Red or Two-Spotted Spider-Mites (Tetranychus urticae) feed by puncturing cells and draining the contents, producing a characteristic yellow speckling of the leaf surface. They also produce silk webbing which is clearly visible at high infestation levels. At very high infestation levels, reddish-brown masses of mites can be seen hanging from the tips of leaves.
When populations of spider mite are this high, the pest can be transferred accidentally to clothing, and spread around the crop by workers. Spider mites are common pests on many vegetable and ornamental crops, including tomatoes, cucumbers, peppers, strawberries, roses, Gerbera and many other species.
Mites enter an over-wintering state known as diapause in autumn, and seek hiding places in the glasshouse structure or on equipment. They will emerge from diapause in the spring and can re-infest the crop. Over-wintering forms are usually bright red, but red forms also occur later in the year. Certain strains produce more severe ‘hyper-toxic’ damage, leading to severe leaf damage and leaf loss at low population densities. The exact cause of this damage is unknown, but these ‘hyper-toxic’ mites are usually considered to belong to the species Tetranychus cinnabarinus, or Carmine Mite, and are generally red in colour. Recent research also shows that these more damaging mites are able to lay more eggs than standard forms. Green forms of T. cinnabarinus are now known to occur, but do not appear to cause the same type of damage. Distinguishing between the species is not easy, and some taxonomists still consider T. cinnabarinus to be a form of T. urticae.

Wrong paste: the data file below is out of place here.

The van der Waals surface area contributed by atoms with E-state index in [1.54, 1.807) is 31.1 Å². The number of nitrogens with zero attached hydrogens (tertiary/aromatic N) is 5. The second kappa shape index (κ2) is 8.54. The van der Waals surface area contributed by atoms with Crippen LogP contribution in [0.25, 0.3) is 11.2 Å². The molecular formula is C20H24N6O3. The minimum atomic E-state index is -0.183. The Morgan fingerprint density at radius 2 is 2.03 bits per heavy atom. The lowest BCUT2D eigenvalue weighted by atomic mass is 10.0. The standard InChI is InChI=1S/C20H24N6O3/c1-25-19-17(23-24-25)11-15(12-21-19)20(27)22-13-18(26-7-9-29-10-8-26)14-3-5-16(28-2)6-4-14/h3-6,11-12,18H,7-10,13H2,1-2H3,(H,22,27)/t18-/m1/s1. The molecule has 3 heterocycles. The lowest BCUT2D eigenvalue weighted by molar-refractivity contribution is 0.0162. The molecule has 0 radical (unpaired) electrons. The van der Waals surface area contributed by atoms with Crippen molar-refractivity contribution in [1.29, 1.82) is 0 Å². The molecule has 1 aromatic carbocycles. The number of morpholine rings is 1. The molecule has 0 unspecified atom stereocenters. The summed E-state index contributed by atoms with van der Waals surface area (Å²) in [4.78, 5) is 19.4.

Other species of Tetranychus, such as T. evansi, T. turkestani and T. pacificus also cause crop damage in some countries. Related mites such as the Fruit Tree Red Spider Mite, Panonychus ulmi, and Citrus Mite, Panonychus citri, are also important pests.
Egg to egg development times for Tetranychus urticae at different temperatures